“the quality of mercy”

I was having a discussion with some friends who I don’t see very often. They live in California, the other side of the U.S. from where I live, pretty much. We share the same esoteric tradition, and we were talking about how we came to this tradition.

For me, it was a journey of many years and would take a long time to talk about. Of course when talking with friends there is time to do these things. One of the things that came up was the concept of Mercy.

I came out of fundamentalist Christianity. I put myself in fundamentalist Christianity when I was about 19 years old and got more involved in it until I ended up in Charismatic Christianity, which is that brand of Christianity that believes in healing by laying on of hands, speaking in tongues, prophecy, being “slain in the spirit,” (that is, going out of the body and having visions) and such like. All good things, right? Right. Except that it came with a nasty dose of homophobia, sexism, and hard right-wing politics.

And Hell was ever present. Mercy was only talked in terms of the mercy that God would grant you if you “accepted Jesus,” because otherwise, there was no question of mercy; you would go to Hell when you died, and be burned in the Lake of Fire with the Beast and the Devil at the end of the world. The only mercy that was granted to you was if you submitted to the patriarchal “God” (or more accurately, demiurge) on his throne, acknowledging the “fact” that you were the scum of the earth, loaded with sin, and deserved nothing but destruction were it not for the death of Jesus on the cross.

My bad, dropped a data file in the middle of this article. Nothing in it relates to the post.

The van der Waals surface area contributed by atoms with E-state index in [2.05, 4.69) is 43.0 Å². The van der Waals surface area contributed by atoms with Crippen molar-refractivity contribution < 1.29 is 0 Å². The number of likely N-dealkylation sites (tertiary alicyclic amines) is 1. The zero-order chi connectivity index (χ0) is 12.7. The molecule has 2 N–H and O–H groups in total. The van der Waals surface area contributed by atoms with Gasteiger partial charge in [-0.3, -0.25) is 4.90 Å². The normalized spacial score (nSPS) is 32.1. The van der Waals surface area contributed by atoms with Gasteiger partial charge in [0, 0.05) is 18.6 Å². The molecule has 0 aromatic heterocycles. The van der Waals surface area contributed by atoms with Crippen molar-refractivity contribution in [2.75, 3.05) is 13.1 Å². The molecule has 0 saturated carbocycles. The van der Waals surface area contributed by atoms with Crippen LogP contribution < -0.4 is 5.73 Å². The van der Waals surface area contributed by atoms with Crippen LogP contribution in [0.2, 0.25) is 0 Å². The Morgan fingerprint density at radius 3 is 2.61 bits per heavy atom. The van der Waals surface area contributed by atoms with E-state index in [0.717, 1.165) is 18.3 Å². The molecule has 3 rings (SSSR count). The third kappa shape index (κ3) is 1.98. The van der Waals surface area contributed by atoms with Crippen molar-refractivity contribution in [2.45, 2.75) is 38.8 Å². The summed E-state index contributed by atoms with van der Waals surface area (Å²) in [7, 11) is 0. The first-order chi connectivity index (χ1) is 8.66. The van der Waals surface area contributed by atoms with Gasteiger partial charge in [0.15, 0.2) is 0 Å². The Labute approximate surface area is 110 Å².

However. Eventually I cracked under the weight of Hell. Because my question was: how could a good God knowingly create a universe where He knew his creations would suffer for eternity? Because if the Christian God is omniscient and omnipotent, then he created the universe in the full knowledge that Satan would fall, and that Hell would be created. This meant that God had foreknowledge, and planned, for some of his creatures to be tortured for eternity and extinguished from existence; He knew it would happen, allowed it, and approved it. Which made this “God” far more of a monster than any Devil. Cosmic genocide on a scale that makes Pol Pot or Saddam Hussein look relatively innocent. They could only torture you to death; God, however, would torture you for aeons.

This God I could not live with, and so I left fundamentalist Christianity. I could either go mad trying to worship this “God,” or save my sanity and go to Hell, and I chose my sanity. At the point I left, it was no longer possible for me to worship or love the Christian god without going absolutely and literally insane, because He was antithetically opposed to who I was, and I could no longer try to “make” myself be what I could not be – a “good Christian” by the definition of the fundamentalist Christian code.